Alison Moritsugu, a native of Hawaii and an artist, specializes in painting natural landscapes onto tree trunks. She skillfully adopts the artistic styles reminiscent of the 18th and 19th centuries. However, her purpose extends beyond mere imitation; she strives to juxtapose the serene and idyllic imagery of nature with the tangible evidence of its destruction. Through her art, Moritsugu aims to serve as a poignant reminder that nature is not something to be taken for granted but rather, a precious entity that demands protection and conservation.
In her artist statement, Alison Moritsugu discusses the origins of her inspiration, which can be traced back to artists like Albert Bierstadt and Frederic Edwin Church. These creators’ works were deeply intertwined with the political climate of their time, portraying the land as an abundant Eden, an inexhaustible frontier ripe for human conquest. Moritsugu takes these evocative images out of their conventional setting, the framed canvas, and skillfully paints them directly onto wood slices with the bark still intact. This approach allows her landscapes to stand as a tribute to the idyllic art of the Hudson River School. Yet, upon viewing the painting’s surface – essentially a cross-section of a tree trunk – any sense of nostalgia or celebratory appreciation of nature is immediately countered by the undeniable evidence of its destruction.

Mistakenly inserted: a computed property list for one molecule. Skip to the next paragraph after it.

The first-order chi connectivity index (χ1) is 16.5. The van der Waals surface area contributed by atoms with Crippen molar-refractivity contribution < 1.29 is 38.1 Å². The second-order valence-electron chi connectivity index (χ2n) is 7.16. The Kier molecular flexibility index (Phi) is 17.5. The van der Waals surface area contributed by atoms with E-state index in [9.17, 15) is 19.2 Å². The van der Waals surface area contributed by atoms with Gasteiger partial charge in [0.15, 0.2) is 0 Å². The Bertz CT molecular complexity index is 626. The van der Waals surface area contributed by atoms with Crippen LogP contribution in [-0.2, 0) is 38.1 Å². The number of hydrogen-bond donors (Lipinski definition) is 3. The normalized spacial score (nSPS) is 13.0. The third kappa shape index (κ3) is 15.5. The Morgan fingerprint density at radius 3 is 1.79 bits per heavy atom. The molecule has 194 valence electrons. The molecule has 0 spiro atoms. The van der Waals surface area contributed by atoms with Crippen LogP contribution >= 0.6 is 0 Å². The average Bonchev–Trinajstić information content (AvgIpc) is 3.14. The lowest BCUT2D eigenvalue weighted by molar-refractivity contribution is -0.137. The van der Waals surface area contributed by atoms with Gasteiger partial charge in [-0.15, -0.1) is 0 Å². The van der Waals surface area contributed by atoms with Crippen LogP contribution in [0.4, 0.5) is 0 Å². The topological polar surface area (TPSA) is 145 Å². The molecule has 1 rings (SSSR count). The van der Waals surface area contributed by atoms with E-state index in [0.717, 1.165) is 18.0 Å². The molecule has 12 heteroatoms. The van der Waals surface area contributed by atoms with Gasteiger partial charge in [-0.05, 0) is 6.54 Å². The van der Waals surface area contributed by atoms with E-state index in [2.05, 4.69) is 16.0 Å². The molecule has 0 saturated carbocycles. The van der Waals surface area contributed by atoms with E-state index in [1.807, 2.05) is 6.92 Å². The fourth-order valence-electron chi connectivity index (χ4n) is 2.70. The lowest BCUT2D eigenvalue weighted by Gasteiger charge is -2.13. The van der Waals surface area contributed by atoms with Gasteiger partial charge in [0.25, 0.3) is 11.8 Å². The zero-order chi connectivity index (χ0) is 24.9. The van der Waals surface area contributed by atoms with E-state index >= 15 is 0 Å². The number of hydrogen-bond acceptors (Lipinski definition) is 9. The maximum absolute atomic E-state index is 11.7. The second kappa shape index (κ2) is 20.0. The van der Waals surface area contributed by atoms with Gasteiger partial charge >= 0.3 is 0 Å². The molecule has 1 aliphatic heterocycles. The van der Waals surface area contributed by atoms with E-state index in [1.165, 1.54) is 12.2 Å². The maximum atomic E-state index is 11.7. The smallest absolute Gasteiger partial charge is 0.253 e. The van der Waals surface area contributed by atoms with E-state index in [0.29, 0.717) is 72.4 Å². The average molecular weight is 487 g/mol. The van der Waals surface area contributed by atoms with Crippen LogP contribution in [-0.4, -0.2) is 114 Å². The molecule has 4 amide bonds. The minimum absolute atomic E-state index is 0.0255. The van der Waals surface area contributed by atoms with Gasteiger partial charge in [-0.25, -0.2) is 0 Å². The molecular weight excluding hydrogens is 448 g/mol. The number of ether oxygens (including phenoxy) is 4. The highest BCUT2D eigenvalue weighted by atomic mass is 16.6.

Feel free to scroll down and immerse yourself in the captivating artworks. For more of these incredible creations and additional information, be sure to visit Beast Flap’s Instagram.
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